On Monday 20th February 2012, I attended a seminar at the University College of London’s Senate House entitled ‘Invisibility: The Art of Being Black’ which was delivered by David Neita and chaired by Marika Sherwood of the Black and Asian Studies Association.
The room that the Senate House had given David was somewhat inadequate as the number of people who attended exceeded the capacity of the room. It was clear by the way the room was laid out that the registrar underestimated the turnout to the event. However, this did not take anything away from the information that was shared on the night.
I have been on this journey a while and it was not a shock to me that the Black Presence in Western Art has been suppressed and that we are not described in the Art, even though our presence is clearly there. We have the tools readily available to us to reverse the invisibility and share this with the world.
David introduced us to two authors:
1. Ralph Ellison who wrote the Invisible Man in 1952
2. David Dabyden who wrote ‘Hogarth’s Blacks: Images of Blacks in Eighteenth Century English Art
‘Invisible Man’ is the story of a young, college-educated black man struggling to survive and succeed in a racially divided society that refuses to see him as a human being. Told in the form of a first-person narrative, Invisible Man traces the nameless narrator’s physical and psychological journey from blind ignorance to enlightened awareness — or, according to the author, “from Purpose to Passion to Perception” — through a series of flashbacks in the forms of dreams and memories. Set in the U.S. during the pre-Civil Rights era when segregation laws barred Black Americans from enjoying the same basic human rights as their white counterparts. The novel opens in the South (Greenwood, South Carolina), although the majority of the action takes place in the North (Harlem, New York).
Two quotes by Ralph Ellison below which summarises his feelings:
“I am an invisible man. No I am not a spook like those who haunted Edgar Allen Poe: Nor am I one of your Hollywood movie ectoplasms. I am a man of substance, of flesh and bone, fiber and liquids - and I might even be said to possess a mind. I am invisible, simply because people refuse to see me.” – Ralph Ellison, Invisible Man
“Like the bodiless heads you see sometimes in circus sideshows, it is as though I have been surrounded by mirrors of hard, distorting glass. When they approach me they see only my surroundings, themselves, or figments of their imagination—indeed, everything and anything except me.” ― Ralph Ellison, Invisible Man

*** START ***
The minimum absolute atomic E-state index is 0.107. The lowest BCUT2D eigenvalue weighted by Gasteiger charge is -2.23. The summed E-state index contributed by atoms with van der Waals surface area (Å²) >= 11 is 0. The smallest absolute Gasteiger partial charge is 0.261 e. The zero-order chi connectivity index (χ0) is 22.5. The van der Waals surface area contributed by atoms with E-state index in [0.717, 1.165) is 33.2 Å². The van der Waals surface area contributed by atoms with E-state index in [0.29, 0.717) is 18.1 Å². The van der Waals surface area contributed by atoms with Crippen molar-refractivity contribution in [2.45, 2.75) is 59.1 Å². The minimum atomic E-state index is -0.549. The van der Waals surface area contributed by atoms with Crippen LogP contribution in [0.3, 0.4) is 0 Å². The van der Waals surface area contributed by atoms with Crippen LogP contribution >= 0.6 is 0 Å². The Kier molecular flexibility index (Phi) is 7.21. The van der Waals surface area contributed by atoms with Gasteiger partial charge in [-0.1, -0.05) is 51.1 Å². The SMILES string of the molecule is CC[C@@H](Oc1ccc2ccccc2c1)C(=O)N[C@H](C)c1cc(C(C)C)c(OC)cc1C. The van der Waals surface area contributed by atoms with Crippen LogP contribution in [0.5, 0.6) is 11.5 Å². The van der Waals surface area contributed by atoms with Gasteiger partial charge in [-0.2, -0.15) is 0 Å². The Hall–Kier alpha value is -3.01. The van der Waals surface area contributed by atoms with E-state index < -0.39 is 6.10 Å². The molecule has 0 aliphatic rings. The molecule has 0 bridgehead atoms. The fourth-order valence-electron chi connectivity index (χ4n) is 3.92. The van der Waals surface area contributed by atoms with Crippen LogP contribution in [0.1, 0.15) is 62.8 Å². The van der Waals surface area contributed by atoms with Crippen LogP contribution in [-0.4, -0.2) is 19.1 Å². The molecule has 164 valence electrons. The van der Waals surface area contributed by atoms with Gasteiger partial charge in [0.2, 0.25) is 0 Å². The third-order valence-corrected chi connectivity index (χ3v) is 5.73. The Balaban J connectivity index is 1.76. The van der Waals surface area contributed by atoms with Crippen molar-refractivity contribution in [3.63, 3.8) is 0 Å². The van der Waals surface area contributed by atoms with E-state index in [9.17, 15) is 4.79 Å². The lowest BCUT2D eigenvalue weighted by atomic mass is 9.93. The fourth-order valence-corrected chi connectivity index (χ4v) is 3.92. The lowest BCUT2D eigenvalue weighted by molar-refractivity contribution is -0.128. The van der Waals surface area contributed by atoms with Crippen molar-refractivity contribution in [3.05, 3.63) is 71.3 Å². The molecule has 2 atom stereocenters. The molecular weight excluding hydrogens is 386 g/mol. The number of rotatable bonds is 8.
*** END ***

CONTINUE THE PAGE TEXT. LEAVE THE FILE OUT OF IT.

David Dabydeen’s book examined William Hogarth’s (1697-1764) representations of black people in the 18th century. William Hogarth often included Black subjects in his satirical images of 18th-century life.
David guided us through a number of images that I was not aware of existed such as:
- Marriage A-la-Mode: 4, The Toilette by William Hogarth http://www.nationalgallery.org.uk/paintings/william-hogarth-marriage-a-la-mode-4-the-toilette
- Olympia by Edouard Manet in 1863 http://jssgallery.org/other_artists/manet/Olympia.htm
- Henrietta of Lorraine by Van Dyck http://www.englishheritageprints.com/van_dyck_henrietta_of_lorraine_j920322/print/485957.html
- A Family Group in a Landscape by Francis Wheatly c1775 http://www.tate.org.uk/servlet/ViewWork?cgroupid=999999961&workid=16112
David also explained that Black boys were used in images as a sign of wealth and the term used is known as pairing. Black boys were given as a gift by Europeans to show their wealth.
David ended his seminar by posing some questions of:
- What and who are we not noticing in life? What or who are we loosing by ignoring them?
- If we are in a position of invincibility, what are we doing about this?
In response to his question, I have written this blog and included links to some the images that I saw tonight. I have shared some of the quotes and made people aware via Twitter and Facebook about this event and the two authors highlighted. We can make a change and do something, no matter how small. Members of the audience spoke about getting the schools to teach Black History but I will also question why are we waiting for schools to teach our young people. We must take responsibility for their education and self development by visiting the galleries where these images are stored and also purchase the books and read them and share the information with our young people. Both books can be purchased online.